Craft Room Organization

Craft Room Organization

article headerMy craft room—yes, an entire room!—is a disaster. I’m in desperate need of some quality organizing, and I have no one to do it but me. So I will. Here are some before pictures after I pulled everything out and stacked it everywhere. In the bathtub, on the floor, on the countertop in the bathroom, on every horizontal surface, everywhere! So you can see the horrendous mess that I have to contend with. But after 3-1/2 hours today just pulling stuff out and starting to go through all the boxes and baskets, I can see some progress. I’m going through every box, every basket, every drawer, every shelf… leaving nothing unturned. I don’t care how long it takes, but expect to spend some long hours this long weekend making hay while the sun shines (actually, it’s pouring down rain right now).
I started with the walk-in closet, because that was where everything was hoarded. Yes, I admit it, when it comes to craft stuff, I’m definitely a hoarder. And the main problem with it is that I have no idea what I actually have, so when I start a new project I often go buy what I need without realizing that I probably already have what I need stashed away somewhere. But where? I have no idea. Just yesterday I bought a roll of contact paper to make a stencil for a sign, and then this morning I found a roll of contact paper in that closet. Oh, well, you can never really have enough contact paper, yes? (I just wish I had bought some patterned instead of clear, as I also found some nice boxes I need to cover for some storage.)
So I’ll take pictures after each day’s work and continue until the room is completely organized, and I’ll post them here, and when it’s all done, then I’ll post this article.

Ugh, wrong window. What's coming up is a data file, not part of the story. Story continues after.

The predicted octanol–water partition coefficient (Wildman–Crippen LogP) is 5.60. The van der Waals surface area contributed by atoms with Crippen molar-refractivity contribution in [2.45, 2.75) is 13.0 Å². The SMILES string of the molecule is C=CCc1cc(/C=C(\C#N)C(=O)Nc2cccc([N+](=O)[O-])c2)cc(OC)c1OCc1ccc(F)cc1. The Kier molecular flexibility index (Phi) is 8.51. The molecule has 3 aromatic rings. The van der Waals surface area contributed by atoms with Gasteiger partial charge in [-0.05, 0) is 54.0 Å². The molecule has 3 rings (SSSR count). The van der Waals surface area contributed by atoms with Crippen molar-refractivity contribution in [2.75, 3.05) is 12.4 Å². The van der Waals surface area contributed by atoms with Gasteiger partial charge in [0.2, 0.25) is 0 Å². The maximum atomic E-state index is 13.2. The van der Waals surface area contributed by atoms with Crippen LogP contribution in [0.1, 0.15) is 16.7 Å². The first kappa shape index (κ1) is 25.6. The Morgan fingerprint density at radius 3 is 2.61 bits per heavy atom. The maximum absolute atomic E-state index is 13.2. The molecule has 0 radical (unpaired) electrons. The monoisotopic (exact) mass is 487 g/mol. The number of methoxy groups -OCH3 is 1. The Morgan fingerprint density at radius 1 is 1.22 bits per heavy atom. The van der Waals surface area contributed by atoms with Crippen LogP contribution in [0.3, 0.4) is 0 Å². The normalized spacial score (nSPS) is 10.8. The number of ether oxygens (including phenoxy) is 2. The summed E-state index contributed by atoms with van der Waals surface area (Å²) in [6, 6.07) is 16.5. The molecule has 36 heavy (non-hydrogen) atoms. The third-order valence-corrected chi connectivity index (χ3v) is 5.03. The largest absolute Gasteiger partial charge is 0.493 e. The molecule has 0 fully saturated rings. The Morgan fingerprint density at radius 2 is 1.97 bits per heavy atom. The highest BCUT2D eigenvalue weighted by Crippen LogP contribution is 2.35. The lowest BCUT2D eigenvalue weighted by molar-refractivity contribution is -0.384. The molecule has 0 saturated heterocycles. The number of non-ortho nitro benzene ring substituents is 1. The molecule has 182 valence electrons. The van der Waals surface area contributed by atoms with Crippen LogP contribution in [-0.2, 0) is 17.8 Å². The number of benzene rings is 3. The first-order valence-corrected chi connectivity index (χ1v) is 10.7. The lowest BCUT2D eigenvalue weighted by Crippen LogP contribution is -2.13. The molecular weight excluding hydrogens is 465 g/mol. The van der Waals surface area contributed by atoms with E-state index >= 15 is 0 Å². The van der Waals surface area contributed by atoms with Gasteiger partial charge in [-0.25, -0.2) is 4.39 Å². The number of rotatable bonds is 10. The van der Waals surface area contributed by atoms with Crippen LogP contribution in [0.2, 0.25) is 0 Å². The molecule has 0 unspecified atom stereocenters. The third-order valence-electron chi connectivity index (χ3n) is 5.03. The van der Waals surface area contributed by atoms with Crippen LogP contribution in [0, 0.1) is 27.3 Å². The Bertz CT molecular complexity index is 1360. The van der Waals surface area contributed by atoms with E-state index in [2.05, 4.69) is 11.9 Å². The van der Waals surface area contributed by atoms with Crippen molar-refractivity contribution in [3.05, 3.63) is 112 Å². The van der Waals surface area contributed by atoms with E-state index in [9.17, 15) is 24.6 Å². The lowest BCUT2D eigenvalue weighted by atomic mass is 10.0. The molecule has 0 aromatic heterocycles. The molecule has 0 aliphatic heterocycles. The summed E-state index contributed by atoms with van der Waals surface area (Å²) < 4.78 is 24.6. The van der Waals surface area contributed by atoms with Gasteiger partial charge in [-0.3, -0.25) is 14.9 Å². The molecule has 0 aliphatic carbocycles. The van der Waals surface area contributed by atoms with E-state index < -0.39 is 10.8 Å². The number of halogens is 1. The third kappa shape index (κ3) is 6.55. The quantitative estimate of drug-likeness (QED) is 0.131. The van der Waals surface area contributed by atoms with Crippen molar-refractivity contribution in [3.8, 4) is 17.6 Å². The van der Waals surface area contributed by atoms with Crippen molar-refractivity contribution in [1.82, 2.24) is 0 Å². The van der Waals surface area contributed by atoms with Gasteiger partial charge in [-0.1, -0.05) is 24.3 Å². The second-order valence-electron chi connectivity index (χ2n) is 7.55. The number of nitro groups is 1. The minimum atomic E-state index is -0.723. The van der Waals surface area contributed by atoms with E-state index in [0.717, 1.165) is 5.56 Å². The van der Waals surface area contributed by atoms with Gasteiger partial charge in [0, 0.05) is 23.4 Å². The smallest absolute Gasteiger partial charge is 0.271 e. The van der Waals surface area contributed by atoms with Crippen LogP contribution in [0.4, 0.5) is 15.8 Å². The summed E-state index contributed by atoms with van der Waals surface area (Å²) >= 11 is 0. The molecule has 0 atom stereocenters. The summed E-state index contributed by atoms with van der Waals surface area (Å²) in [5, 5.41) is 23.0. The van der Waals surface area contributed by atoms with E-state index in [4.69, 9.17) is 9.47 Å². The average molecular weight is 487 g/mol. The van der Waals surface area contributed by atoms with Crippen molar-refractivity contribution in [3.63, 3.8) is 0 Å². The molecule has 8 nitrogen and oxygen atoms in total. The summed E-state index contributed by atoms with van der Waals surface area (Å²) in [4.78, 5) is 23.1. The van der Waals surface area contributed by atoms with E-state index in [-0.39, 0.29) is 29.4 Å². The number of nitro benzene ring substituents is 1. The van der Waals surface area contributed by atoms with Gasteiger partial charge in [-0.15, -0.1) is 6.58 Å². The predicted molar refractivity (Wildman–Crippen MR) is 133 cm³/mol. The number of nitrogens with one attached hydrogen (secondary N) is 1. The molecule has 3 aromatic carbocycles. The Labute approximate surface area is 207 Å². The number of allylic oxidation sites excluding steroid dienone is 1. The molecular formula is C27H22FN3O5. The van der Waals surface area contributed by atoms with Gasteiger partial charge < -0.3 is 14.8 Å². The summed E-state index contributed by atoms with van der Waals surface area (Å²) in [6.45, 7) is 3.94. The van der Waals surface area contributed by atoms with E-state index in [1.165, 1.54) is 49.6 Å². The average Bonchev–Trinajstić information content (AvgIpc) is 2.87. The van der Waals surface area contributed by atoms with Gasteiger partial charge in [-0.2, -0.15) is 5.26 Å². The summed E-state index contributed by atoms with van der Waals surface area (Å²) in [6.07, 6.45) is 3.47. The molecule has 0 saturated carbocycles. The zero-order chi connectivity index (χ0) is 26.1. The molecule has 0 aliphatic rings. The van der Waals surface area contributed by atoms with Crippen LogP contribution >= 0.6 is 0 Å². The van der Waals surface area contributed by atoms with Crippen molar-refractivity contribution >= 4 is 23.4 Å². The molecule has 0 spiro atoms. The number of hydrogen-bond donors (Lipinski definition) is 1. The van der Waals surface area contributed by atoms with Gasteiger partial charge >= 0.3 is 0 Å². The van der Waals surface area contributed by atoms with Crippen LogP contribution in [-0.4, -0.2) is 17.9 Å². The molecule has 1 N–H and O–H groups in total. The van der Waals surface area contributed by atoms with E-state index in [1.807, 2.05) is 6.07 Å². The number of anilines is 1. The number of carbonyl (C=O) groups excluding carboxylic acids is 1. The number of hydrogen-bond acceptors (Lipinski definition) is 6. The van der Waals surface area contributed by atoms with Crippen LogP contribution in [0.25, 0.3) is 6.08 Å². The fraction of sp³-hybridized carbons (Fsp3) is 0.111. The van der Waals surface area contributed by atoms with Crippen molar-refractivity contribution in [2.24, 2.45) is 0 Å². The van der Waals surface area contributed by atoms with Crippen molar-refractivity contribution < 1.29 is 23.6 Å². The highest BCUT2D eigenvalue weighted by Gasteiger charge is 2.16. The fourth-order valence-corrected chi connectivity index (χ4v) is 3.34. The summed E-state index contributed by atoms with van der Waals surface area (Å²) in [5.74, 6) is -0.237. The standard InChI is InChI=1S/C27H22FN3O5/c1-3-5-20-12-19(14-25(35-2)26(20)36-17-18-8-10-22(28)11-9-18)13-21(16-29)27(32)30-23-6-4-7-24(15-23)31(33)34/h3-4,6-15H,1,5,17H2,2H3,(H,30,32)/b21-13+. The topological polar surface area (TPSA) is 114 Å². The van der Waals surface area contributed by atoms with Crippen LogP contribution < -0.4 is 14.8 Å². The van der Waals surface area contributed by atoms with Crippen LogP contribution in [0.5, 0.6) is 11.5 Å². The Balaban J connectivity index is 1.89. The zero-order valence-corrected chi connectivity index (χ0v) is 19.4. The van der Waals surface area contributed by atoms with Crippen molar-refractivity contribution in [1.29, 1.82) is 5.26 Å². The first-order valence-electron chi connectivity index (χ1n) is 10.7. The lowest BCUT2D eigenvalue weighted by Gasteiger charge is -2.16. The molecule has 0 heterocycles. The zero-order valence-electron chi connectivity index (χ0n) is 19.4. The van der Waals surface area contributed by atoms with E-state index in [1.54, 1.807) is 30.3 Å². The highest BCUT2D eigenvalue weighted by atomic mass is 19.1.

Here’s the starting picture, after I pulled everything out of the closet. The third one is a picture of the bathtub, which is where I temporarily stashed a bunch of stuff. I think you can get the idea.
messmess2mess4 mess3Then I went through every box, every drawer, every shelf and sorted and refolded and threw away… again, you get the idea. Here’s what it looked like when I was done. It’s nothing fancy, but its organized and I have room to craft and that’s what’s important right now.
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All organized. I actually know where everything is, and what I’ve got. Now to design projects that use it!
Pencils and pens in one container, markers in another, sewing tools in a third, shelves and drawers used for folded fabric, plus see-through boxes. A place for everything and everything in its place. In my next post, I’ll highlight some of the storage solutions I came up with, for little or no money. Cause we can all use an extra buck, right? Baskets and boxes are among my favorite things.
(The bed is because my studio doubles as a guest room. For awhile, we called it the “guess” room!)2015-05-24 14.15.44

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bed cutter dresser etagere shelves treetable